Joy, Gratitude and Next Steps for Timmerman Traverse

Luke Timmerman, founder & editor, Timmerman Report

Reporting this morning from Tanzania.

I’m feeling joyful and grateful.

My latest biotech team wrapped up another $1 million Timmerman Traverse fundraising campaign for the Damon Runyon Cancer Research Foundation. All 20 members of the team reached the summit of Kilimanjaro, the highest peak in Africa at 19,341 feet.

We raised awareness of Damon Runyon’s national network of brilliant, brave and bold young scientists. We raised significant funds to support them. We forged meaningful friendships on the trail.

We cried. We laughed. We sang. We danced. We hugged. We marveled at the night stars. We were in awe of the strength and hospitality of our Tanzanian hosts.

Some people faced challenges on the trail like never before. Many had to dig deep. 

These mountaineering programs have now catalyzed the biotech community to give back $8.9 million since 2017. More than 120 people have accepted the challenge and participated in these experiences around the world. About 10,000 people have given at least once to one of these campaigns. Many people are giving over and over. 

The Timmerman Traverse campaigns are tapping into something deep and meaningful.

The desire to give back to those who are less fortunate.

The desire for physical challenges.

The desire to experience natural beauty.

The desire to form strong, lasting friendships.

Ultimately, it’s about being part of something much bigger than one’s self.

I’m feeling the fire in the belly. I’m hungry to make an even bigger impact. This campaign with Damon Runyon Cancer Research Foundation is the start of a big year. 

This year, I’m challenging myself to step up to a new level, leading not just one, but *two* more biotech community expeditions for worthy causes.

The first is the Timmerman Traverse for Life Science Cares. That team is fully recruited and preparing for a magnificent pair of day hikes in the Pacific Northwest in August.

This team will raise $1 million to fight poverty in the United States. This program is now entering its fourth year and has already raised more than $3 million to fight poverty in the US since 2021. I’m proud of the impact this program has had, and the ripple effect it is having.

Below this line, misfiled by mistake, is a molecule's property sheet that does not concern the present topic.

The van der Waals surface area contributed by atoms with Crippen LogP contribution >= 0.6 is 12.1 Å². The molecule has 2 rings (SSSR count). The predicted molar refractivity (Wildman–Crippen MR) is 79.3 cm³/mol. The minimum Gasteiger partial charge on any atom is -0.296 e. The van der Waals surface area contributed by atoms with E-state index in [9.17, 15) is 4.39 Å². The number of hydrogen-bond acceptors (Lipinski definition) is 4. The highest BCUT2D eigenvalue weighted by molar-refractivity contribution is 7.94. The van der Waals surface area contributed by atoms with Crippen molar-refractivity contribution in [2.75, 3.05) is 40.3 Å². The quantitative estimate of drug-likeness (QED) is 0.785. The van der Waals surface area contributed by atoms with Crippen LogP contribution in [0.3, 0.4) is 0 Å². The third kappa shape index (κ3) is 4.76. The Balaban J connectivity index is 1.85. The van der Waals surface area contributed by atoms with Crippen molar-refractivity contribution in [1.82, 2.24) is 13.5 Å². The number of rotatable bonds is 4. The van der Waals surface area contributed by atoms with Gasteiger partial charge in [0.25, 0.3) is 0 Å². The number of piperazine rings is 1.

This program has already given birth to an initiative that’s creating 1,000 biotech industry internships for young people from underrepresented minority groups around the US. And we’re still in the early days. Watch for an announcement of the Timmerman Traverse for Life Science Cares 2024 team in March.

The second expedition is the Timmerman Traverse for Sickle Forward. This team will go back to Kilimanjaro in September, in conjunction with National Sickle Cell Awareness Month.

This will be another $1 million campaign to raise funds to expand newborn screening of sickle cell disease in Africa. Newborn screening can prompt the kinds of early interventions that save lives. We’re talking about catching sickle cell early, so infants can go on prophylactic antibiotics, anti-malarial medications, or have access to cheap, generic hydroxyurea. These are practical interventions in low-resource settings.

We also have a partner willing to make a $1-for-$1 match to amplify sickle cell research in the United States. That means this campaign has the potential to raise $2 million to fight sickle cell disease and uplift people around the world with this long-neglected malady.

I’m not doing this alone. As the old African proverb says, if you want to go fast, go alone; if you want to go far, go with a group.

This campaign for Sickle Forward is being led by three co-chairs.

  • Luke Timmerman, founder and editor, Timmerman Report; 3-time summiteer of Kilimanjaro and climber of 6 of the 7 summits.

    Ted Love, chairman, BIO

  • Ted Love, chairman of the board, BIO; former CEO of Global Blood Therapeutics, developer of novel treatments for sickle cell disease.
  • Alan Anderson, physician-scientist, medical director of the Comprehensive Lifespan Sickle Cell Disease Program, PRISMA Health in Greenville, South Carolina; Executive Director, Sickle Forward

All three of us will climb Kilimanjaro with the full team in September.

It’s important to add that Eric Murphy will be with us. Eric, the lead guide for Alpine Ascents International on Kilimanjaro, has worked with me on all three campaigns on Kilimanjaro since 2019, plus another trek to Everest Base Camp.

His unparalleled knowledge of the mountains, clear communication, patience, and trusting partnership with local guides and crew are what make these large-scale expeditions possible. He’s a great friend. 

Alan Anderson, physician-scientist; founder, Sickle Forward

My task now is to recruit a few fellow sickle cell disease warriors from the biotech community.

If you — or your company — is willing to step up and make a major contribution to help children in Africa live longer and healthier lives, please see me or Ted or Alan.

I can provide you with an invitation with all the details to get started.

Let’s show the world we can come together and take action against poverty and health disparities.


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Meet the Timmerman Traverse for Life Science Cares 2024 Team
Timmerman Traverse for Damon Runyon, Kilimanjaro 2024 Photo Gallery
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